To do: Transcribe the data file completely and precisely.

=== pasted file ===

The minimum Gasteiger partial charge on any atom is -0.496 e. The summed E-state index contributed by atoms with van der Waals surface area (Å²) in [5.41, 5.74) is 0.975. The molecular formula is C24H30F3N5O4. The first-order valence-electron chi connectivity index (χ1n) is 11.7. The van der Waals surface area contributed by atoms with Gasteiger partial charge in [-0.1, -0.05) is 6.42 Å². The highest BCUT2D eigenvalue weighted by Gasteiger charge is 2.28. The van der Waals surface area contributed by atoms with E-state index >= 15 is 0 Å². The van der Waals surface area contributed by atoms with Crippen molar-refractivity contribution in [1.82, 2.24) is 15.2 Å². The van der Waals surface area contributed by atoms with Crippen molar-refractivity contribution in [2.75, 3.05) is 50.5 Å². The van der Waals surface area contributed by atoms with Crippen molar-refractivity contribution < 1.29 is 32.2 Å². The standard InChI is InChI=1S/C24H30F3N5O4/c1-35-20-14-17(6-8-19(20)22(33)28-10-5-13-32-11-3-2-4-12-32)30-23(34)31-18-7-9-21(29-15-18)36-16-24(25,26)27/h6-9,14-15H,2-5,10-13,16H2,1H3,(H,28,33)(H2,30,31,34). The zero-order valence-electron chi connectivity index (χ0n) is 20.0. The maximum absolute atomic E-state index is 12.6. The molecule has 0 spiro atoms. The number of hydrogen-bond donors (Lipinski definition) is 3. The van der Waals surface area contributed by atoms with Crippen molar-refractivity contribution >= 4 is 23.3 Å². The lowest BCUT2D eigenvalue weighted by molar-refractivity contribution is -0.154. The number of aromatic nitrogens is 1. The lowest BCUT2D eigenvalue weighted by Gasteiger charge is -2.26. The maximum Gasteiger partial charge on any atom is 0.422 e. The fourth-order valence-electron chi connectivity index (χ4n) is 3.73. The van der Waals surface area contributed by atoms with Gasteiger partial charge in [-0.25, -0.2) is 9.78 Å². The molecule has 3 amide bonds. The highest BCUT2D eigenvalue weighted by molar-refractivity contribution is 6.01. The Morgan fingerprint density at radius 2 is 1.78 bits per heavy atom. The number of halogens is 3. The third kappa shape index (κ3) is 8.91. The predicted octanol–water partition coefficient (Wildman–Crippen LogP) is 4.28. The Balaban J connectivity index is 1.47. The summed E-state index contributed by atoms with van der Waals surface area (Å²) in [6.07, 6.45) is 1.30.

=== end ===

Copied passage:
The minimum Gasteiger partial charge on any atom is -0.496 e. The summed E-state index contributed by atoms with van der Waals surface area (Å²) in [5.41, 5.74) is 0.975. The molecular formula is C24H30F3N5O4. The first-order valence-electron chi connectivity index (χ1n) is 11.7. The van der Waals surface area contributed by atoms with Gasteiger partial charge in [-0.1, -0.05) is 6.42 Å². The highest BCUT2D eigenvalue weighted by Gasteiger charge is 2.28. The van der Waals surface area contributed by atoms with E-state index >= 15 is 0 Å². The van der Waals surface area contributed by atoms with Crippen molar-refractivity contribution in [1.82, 2.24) is 15.2 Å². The van der Waals surface area contributed by atoms with Crippen molar-refractivity contribution in [2.75, 3.05) is 50.5 Å². The van der Waals surface area contributed by atoms with Crippen molar-refractivity contribution < 1.29 is 32.2 Å². The standard InChI is InChI=1S/C24H30F3N5O4/c1-35-20-14-17(6-8-19(20)22(33)28-10-5-13-32-11-3-2-4-12-32)30-23(34)31-18-7-9-21(29-15-18)36-16-24(25,26)27/h6-9,14-15H,2-5,10-13,16H2,1H3,(H,28,33)(H2,30,31,34). The zero-order valence-electron chi connectivity index (χ0n) is 20.0. The maximum absolute atomic E-state index is 12.6. The molecule has 0 spiro atoms. The number of hydrogen-bond donors (Lipinski definition) is 3. The van der Waals surface area contributed by atoms with Crippen molar-refractivity contribution >= 4 is 23.3 Å². The lowest BCUT2D eigenvalue weighted by molar-refractivity contribution is -0.154. The number of aromatic nitrogens is 1. The lowest BCUT2D eigenvalue weighted by Gasteiger charge is -2.26. The maximum Gasteiger partial charge on any atom is 0.422 e. The fourth-order valence-electron chi connectivity index (χ4n) is 3.73. The van der Waals surface area contributed by atoms with Gasteiger partial charge in [-0.25, -0.2) is 9.78 Å². The molecule has 3 amide bonds. The highest BCUT2D eigenvalue weighted by molar-refractivity contribution is 6.01. The Morgan fingerprint density at radius 2 is 1.78 bits per heavy atom. The number of halogens is 3. The third kappa shape index (κ3) is 8.91. The predicted octanol–water partition coefficient (Wildman–Crippen LogP) is 4.28. The Balaban J connectivity index is 1.47. The summed E-state index contributed by atoms with van der Waals surface area (Å²) in [6.07, 6.45) is 1.30.